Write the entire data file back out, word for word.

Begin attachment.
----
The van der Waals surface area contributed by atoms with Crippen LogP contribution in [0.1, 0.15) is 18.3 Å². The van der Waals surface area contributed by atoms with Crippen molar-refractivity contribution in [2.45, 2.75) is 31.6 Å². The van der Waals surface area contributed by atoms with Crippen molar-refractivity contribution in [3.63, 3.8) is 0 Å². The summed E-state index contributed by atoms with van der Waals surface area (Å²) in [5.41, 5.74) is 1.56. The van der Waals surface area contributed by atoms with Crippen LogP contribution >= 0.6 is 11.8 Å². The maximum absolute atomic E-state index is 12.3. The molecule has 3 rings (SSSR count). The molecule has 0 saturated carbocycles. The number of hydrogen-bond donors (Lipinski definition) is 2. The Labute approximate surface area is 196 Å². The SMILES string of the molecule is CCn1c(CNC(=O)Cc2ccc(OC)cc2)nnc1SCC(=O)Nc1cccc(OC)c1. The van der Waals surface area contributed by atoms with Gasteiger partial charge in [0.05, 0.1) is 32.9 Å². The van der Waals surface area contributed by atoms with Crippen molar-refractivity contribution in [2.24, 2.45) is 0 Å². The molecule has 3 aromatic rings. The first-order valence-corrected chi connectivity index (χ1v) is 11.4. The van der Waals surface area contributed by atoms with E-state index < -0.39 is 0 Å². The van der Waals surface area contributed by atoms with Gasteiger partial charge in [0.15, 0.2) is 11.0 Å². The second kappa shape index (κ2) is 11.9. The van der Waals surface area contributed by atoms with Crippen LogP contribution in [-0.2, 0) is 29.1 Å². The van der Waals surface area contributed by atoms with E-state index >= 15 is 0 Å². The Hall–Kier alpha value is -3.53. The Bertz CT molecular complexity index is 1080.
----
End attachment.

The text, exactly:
The van der Waals surface area contributed by atoms with Crippen LogP contribution in [0.1, 0.15) is 18.3 Å². The van der Waals surface area contributed by atoms with Crippen molar-refractivity contribution in [2.45, 2.75) is 31.6 Å². The van der Waals surface area contributed by atoms with Crippen molar-refractivity contribution in [3.63, 3.8) is 0 Å². The summed E-state index contributed by atoms with van der Waals surface area (Å²) in [5.41, 5.74) is 1.56. The van der Waals surface area contributed by atoms with Crippen LogP contribution >= 0.6 is 11.8 Å². The maximum absolute atomic E-state index is 12.3. The molecule has 3 rings (SSSR count). The molecule has 0 saturated carbocycles. The number of hydrogen-bond donors (Lipinski definition) is 2. The Labute approximate surface area is 196 Å². The SMILES string of the molecule is CCn1c(CNC(=O)Cc2ccc(OC)cc2)nnc1SCC(=O)Nc1cccc(OC)c1. The van der Waals surface area contributed by atoms with Gasteiger partial charge in [0.05, 0.1) is 32.9 Å². The van der Waals surface area contributed by atoms with Crippen molar-refractivity contribution in [2.24, 2.45) is 0 Å². The molecule has 3 aromatic rings. The first-order valence-corrected chi connectivity index (χ1v) is 11.4. The van der Waals surface area contributed by atoms with E-state index < -0.39 is 0 Å². The van der Waals surface area contributed by atoms with Gasteiger partial charge in [0.15, 0.2) is 11.0 Å². The second kappa shape index (κ2) is 11.9. The van der Waals surface area contributed by atoms with Crippen LogP contribution in [-0.2, 0) is 29.1 Å². The van der Waals surface area contributed by atoms with E-state index >= 15 is 0 Å². The Hall–Kier alpha value is -3.53. The Bertz CT molecular complexity index is 1080.